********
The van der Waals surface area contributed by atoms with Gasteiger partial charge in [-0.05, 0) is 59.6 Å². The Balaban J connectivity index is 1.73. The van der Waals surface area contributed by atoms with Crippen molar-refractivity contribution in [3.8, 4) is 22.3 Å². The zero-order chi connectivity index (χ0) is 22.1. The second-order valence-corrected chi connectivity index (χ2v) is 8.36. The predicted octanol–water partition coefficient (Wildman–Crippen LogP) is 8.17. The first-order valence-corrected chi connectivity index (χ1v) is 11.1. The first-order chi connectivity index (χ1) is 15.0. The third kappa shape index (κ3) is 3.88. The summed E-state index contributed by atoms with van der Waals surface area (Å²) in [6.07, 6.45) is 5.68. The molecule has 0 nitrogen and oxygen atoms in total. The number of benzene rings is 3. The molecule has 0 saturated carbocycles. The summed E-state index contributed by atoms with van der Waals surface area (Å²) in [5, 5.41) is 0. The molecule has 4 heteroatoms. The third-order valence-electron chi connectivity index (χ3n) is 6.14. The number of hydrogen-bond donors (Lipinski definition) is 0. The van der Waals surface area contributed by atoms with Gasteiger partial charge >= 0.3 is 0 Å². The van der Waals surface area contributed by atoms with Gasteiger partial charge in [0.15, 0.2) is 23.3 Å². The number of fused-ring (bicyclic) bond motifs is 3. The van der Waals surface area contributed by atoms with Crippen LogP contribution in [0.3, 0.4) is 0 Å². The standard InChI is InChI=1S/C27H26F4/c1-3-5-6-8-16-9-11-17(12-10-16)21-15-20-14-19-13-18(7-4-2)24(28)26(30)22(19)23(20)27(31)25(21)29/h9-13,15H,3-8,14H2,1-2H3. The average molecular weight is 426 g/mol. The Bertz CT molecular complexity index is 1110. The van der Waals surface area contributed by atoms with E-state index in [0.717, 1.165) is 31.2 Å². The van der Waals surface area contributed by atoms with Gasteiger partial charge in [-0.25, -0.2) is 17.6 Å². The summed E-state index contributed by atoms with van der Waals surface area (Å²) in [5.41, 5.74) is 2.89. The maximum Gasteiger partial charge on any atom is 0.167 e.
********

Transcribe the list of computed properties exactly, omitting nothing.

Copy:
The van der Waals surface area contributed by atoms with Gasteiger partial charge in [-0.05, 0) is 59.6 Å². The Balaban J connectivity index is 1.73. The van der Waals surface area contributed by atoms with Crippen molar-refractivity contribution in [3.8, 4) is 22.3 Å². The zero-order chi connectivity index (χ0) is 22.1. The second-order valence-corrected chi connectivity index (χ2v) is 8.36. The predicted octanol–water partition coefficient (Wildman–Crippen LogP) is 8.17. The first-order valence-corrected chi connectivity index (χ1v) is 11.1. The first-order chi connectivity index (χ1) is 15.0. The third kappa shape index (κ3) is 3.88. The summed E-state index contributed by atoms with van der Waals surface area (Å²) in [6.07, 6.45) is 5.68. The molecule has 0 nitrogen and oxygen atoms in total. The number of benzene rings is 3. The molecule has 0 saturated carbocycles. The summed E-state index contributed by atoms with van der Waals surface area (Å²) in [5, 5.41) is 0. The molecule has 4 heteroatoms. The third-order valence-electron chi connectivity index (χ3n) is 6.14. The number of hydrogen-bond donors (Lipinski definition) is 0. The van der Waals surface area contributed by atoms with Gasteiger partial charge >= 0.3 is 0 Å². The van der Waals surface area contributed by atoms with Gasteiger partial charge in [0.15, 0.2) is 23.3 Å². The number of fused-ring (bicyclic) bond motifs is 3. The van der Waals surface area contributed by atoms with Crippen LogP contribution in [0.3, 0.4) is 0 Å². The standard InChI is InChI=1S/C27H26F4/c1-3-5-6-8-16-9-11-17(12-10-16)21-15-20-14-19-13-18(7-4-2)24(28)26(30)22(19)23(20)27(31)25(21)29/h9-13,15H,3-8,14H2,1-2H3. The average molecular weight is 426 g/mol. The Bertz CT molecular complexity index is 1110. The van der Waals surface area contributed by atoms with E-state index in [0.717, 1.165) is 31.2 Å². The van der Waals surface area contributed by atoms with Gasteiger partial charge in [-0.25, -0.2) is 17.6 Å². The summed E-state index contributed by atoms with van der Waals surface area (Å²) in [5.41, 5.74) is 2.89. The maximum Gasteiger partial charge on any atom is 0.167 e.